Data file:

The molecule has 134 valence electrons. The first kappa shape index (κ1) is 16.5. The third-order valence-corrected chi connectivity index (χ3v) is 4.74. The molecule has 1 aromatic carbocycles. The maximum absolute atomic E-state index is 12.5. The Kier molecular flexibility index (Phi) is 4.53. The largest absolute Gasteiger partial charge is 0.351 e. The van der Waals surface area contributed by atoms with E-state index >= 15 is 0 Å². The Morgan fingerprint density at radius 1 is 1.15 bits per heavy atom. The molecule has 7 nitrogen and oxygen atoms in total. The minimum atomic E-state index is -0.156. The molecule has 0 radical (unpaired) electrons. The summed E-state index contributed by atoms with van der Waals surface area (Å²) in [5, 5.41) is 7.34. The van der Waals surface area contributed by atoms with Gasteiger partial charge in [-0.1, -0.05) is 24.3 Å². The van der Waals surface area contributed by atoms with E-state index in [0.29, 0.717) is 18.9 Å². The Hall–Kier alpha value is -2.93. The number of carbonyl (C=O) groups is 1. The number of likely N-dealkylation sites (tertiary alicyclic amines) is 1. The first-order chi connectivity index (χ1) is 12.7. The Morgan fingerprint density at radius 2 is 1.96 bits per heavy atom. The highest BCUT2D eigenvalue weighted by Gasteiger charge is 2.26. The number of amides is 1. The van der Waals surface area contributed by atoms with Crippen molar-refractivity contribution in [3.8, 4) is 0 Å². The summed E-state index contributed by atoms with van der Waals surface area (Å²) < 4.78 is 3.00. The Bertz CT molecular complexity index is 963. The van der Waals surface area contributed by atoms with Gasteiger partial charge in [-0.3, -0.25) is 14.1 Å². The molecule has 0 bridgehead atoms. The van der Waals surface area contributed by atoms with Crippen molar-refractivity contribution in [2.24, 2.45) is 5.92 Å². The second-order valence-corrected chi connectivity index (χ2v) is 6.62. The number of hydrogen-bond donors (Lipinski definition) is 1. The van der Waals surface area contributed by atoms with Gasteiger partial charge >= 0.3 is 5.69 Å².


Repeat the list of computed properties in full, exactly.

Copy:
The molecule has 134 valence electrons. The first kappa shape index (κ1) is 16.5. The third-order valence-corrected chi connectivity index (χ3v) is 4.74. The molecule has 1 aromatic carbocycles. The maximum absolute atomic E-state index is 12.5. The Kier molecular flexibility index (Phi) is 4.53. The largest absolute Gasteiger partial charge is 0.351 e. The van der Waals surface area contributed by atoms with E-state index >= 15 is 0 Å². The Morgan fingerprint density at radius 1 is 1.15 bits per heavy atom. The molecule has 7 nitrogen and oxygen atoms in total. The minimum atomic E-state index is -0.156. The molecule has 0 radical (unpaired) electrons. The summed E-state index contributed by atoms with van der Waals surface area (Å²) in [5, 5.41) is 7.34. The van der Waals surface area contributed by atoms with Gasteiger partial charge in [-0.1, -0.05) is 24.3 Å². The van der Waals surface area contributed by atoms with E-state index in [0.29, 0.717) is 18.9 Å². The Hall–Kier alpha value is -2.93. The number of carbonyl (C=O) groups is 1. The number of likely N-dealkylation sites (tertiary alicyclic amines) is 1. The first-order chi connectivity index (χ1) is 12.7. The Morgan fingerprint density at radius 2 is 1.96 bits per heavy atom. The highest BCUT2D eigenvalue weighted by Gasteiger charge is 2.26. The number of amides is 1. The van der Waals surface area contributed by atoms with Crippen molar-refractivity contribution in [3.8, 4) is 0 Å². The summed E-state index contributed by atoms with van der Waals surface area (Å²) < 4.78 is 3.00. The Bertz CT molecular complexity index is 963. The van der Waals surface area contributed by atoms with Gasteiger partial charge in [-0.3, -0.25) is 14.1 Å². The molecule has 0 bridgehead atoms. The van der Waals surface area contributed by atoms with Crippen molar-refractivity contribution in [2.24, 2.45) is 5.92 Å². The second-order valence-corrected chi connectivity index (χ2v) is 6.62. The number of hydrogen-bond donors (Lipinski definition) is 1. The van der Waals surface area contributed by atoms with Gasteiger partial charge >= 0.3 is 5.69 Å².